Turquoise recalls tropical vibes. think of that blue clear water on a beach where you can see the corals and the fish swimming (yes please more of that). A rich hue that evokes adventure and self-consciousness.

  • Green
    Knowledge - Intelligence - Natural - Growth - Wealth - Destruction - Vigority - Immaturity - Lifelessness - Toxicity

    Like orange, green is a hue that's often going to affect your edit quite a bit. Greens in highlights, if used correctly will add nostalgia (again). It replicates a film effect, a timeless look. It can also be applied to create a negative emotion. Uses of prominent greens in a dark environment can convey futility & create a trapped environment, like in the Matrix.

  • Purple
    Fantasy - Magic - Rich - Classy - Rare

    Purple is an unreal hue. You see it at sunsets, but rarely naturally, the rarest physical hue on earth. That's why it has no big effect when you use the sliders and play around with it. It's a nice color to apply in night shoots though!! And you can utilize it to add a magical effect to a scene or even transport your viewers to another world!


Pro tip: You have dominant and receding colors. Dominant colors are the ones that our eyes catch first, they are more often than not warm hues, like red & orange (it has something to do with the fact that our skin is orange, we recognizes humans first). For receding colors, they are the colors we tend to see last, like blue & purple. If you ever looked at mountains or another object very far in the distance, you notice a blue tint to it. You can apply this principle to your creations :)

Unsaturated Image
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Unsaturated images (or tones) tends to give off a feeling of emptiness, desolation & being lost. They also do not really attract our eyes. It's kind of like dulling something. But that can all be utilized to your advantage! On the other hand, saturated images give off this vibe of energy, life & purpose! Way too saturated images feel like amateur work.

Saturated image
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Color theory and psychology in editing - Overxposed shot.jpg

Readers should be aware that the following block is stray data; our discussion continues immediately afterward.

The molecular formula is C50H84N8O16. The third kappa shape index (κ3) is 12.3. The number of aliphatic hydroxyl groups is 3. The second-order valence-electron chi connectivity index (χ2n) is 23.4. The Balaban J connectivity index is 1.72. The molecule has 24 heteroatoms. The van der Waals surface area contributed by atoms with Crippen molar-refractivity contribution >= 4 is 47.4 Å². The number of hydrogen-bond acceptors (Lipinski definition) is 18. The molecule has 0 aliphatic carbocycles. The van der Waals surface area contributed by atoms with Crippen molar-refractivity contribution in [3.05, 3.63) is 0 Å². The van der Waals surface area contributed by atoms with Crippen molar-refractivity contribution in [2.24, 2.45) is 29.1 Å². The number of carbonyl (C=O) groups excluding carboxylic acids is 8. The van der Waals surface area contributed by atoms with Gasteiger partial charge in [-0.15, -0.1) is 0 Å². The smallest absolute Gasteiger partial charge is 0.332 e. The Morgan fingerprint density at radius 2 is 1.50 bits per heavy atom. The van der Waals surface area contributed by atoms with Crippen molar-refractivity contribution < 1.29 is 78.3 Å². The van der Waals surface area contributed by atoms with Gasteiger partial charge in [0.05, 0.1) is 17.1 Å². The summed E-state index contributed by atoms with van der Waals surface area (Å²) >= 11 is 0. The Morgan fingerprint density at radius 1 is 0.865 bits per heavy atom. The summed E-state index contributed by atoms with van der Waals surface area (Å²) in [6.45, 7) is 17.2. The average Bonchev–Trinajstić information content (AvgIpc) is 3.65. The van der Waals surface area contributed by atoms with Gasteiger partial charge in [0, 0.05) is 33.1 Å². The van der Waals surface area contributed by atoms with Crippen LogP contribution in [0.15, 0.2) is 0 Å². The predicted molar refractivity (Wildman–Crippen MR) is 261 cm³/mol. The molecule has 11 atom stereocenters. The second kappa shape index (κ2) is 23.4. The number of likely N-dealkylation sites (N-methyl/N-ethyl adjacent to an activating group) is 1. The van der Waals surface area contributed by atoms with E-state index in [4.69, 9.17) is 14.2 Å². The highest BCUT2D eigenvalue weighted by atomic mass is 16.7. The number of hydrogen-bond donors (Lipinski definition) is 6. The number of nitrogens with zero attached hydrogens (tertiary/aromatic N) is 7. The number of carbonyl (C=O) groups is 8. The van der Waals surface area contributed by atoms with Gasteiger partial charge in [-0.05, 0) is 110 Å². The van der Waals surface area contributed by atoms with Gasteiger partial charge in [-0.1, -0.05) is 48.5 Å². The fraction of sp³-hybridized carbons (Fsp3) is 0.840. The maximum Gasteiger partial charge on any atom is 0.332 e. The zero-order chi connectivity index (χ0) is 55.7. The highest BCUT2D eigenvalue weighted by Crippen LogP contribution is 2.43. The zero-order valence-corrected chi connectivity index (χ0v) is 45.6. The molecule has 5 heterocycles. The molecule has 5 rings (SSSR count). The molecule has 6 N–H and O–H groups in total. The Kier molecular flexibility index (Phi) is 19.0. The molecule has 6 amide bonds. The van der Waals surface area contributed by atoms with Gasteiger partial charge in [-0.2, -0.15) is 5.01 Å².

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To be honest, we can also call this over-exposition or under-exposition. In the best of both worlds, you want your footage to be dead center when taking the picture or recording your films, but that can all be exploited creatively. Overexposed shots will feel dreamy or fulfilling (White+Purple). Contrarily, Underexposed shots are scary and mysterious (Black+Blue).

Interesting fact: Yellow is the brightest and blue is the darkest color.

Color theory and psychology in editing - underexposed shot.jpg
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Now we are getting into the interesting part. Creating balance and discord in your images by understanding how each color work together to create a masterpiece. there's a bunch of colors that fit together very nicely, and using color palettes might help your edits.

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Probably the most known color scheme and easy to pull off, but still very impressive! Complementary colors oppose themselves on the color wheel, meaning they have the most contrast in relation to one another! Very popular ones include: Teal and Orange / Red and Green / Purple and Yellow

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Color theory and psychology - Analogous colors
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Analogous colors are close to each other on the color wheel. this palette is harmonious and pleasing to look at. You see it really often in nature! A good example would be the color of leaves going from green to red when they start to wither as the winter comes (just like me).

Color theory Wheel - analogous color palette
20181031-DSC01573.jpgColor theory and psychology - Analogous colors
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Color theory and psychology - monochromatic color palette